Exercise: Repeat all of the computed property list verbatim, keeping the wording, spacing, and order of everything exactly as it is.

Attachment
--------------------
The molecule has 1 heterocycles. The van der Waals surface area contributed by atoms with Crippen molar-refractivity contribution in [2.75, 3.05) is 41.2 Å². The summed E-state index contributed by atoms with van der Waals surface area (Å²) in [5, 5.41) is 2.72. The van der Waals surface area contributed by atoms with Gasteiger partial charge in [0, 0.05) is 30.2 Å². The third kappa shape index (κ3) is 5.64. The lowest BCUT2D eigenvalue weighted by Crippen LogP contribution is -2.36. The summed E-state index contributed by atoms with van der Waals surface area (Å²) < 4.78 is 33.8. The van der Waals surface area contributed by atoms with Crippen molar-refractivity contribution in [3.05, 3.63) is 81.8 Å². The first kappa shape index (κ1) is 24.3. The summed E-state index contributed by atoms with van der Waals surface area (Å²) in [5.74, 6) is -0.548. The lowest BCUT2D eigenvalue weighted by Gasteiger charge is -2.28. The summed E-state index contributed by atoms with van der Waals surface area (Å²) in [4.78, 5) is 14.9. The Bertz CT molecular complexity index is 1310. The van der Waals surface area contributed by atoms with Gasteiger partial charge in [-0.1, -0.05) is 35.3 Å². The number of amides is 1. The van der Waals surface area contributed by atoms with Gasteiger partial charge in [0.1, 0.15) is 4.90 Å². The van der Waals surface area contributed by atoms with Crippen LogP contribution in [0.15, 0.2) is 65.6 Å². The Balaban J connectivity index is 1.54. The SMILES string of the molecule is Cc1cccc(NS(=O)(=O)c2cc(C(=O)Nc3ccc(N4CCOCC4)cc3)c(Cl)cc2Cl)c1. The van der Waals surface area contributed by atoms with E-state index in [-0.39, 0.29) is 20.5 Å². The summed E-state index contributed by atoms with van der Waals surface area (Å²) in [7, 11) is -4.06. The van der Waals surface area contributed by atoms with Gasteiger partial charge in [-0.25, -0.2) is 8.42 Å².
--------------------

The molecule has 1 heterocycles. The van der Waals surface area contributed by atoms with Crippen molar-refractivity contribution in [2.75, 3.05) is 41.2 Å². The summed E-state index contributed by atoms with van der Waals surface area (Å²) in [5, 5.41) is 2.72. The van der Waals surface area contributed by atoms with Gasteiger partial charge in [0, 0.05) is 30.2 Å². The third kappa shape index (κ3) is 5.64. The lowest BCUT2D eigenvalue weighted by Crippen LogP contribution is -2.36. The summed E-state index contributed by atoms with van der Waals surface area (Å²) < 4.78 is 33.8. The van der Waals surface area contributed by atoms with Crippen molar-refractivity contribution in [3.05, 3.63) is 81.8 Å². The first kappa shape index (κ1) is 24.3. The summed E-state index contributed by atoms with van der Waals surface area (Å²) in [5.74, 6) is -0.548. The lowest BCUT2D eigenvalue weighted by Gasteiger charge is -2.28. The summed E-state index contributed by atoms with van der Waals surface area (Å²) in [4.78, 5) is 14.9. The Bertz CT molecular complexity index is 1310. The van der Waals surface area contributed by atoms with Gasteiger partial charge in [-0.1, -0.05) is 35.3 Å². The number of amides is 1. The van der Waals surface area contributed by atoms with Gasteiger partial charge in [0.1, 0.15) is 4.90 Å². The van der Waals surface area contributed by atoms with Crippen LogP contribution in [0.15, 0.2) is 65.6 Å². The Balaban J connectivity index is 1.54. The SMILES string of the molecule is Cc1cccc(NS(=O)(=O)c2cc(C(=O)Nc3ccc(N4CCOCC4)cc3)c(Cl)cc2Cl)c1. The van der Waals surface area contributed by atoms with E-state index in [-0.39, 0.29) is 20.5 Å². The summed E-state index contributed by atoms with van der Waals surface area (Å²) in [7, 11) is -4.06. The van der Waals surface area contributed by atoms with Gasteiger partial charge in [-0.25, -0.2) is 8.42 Å².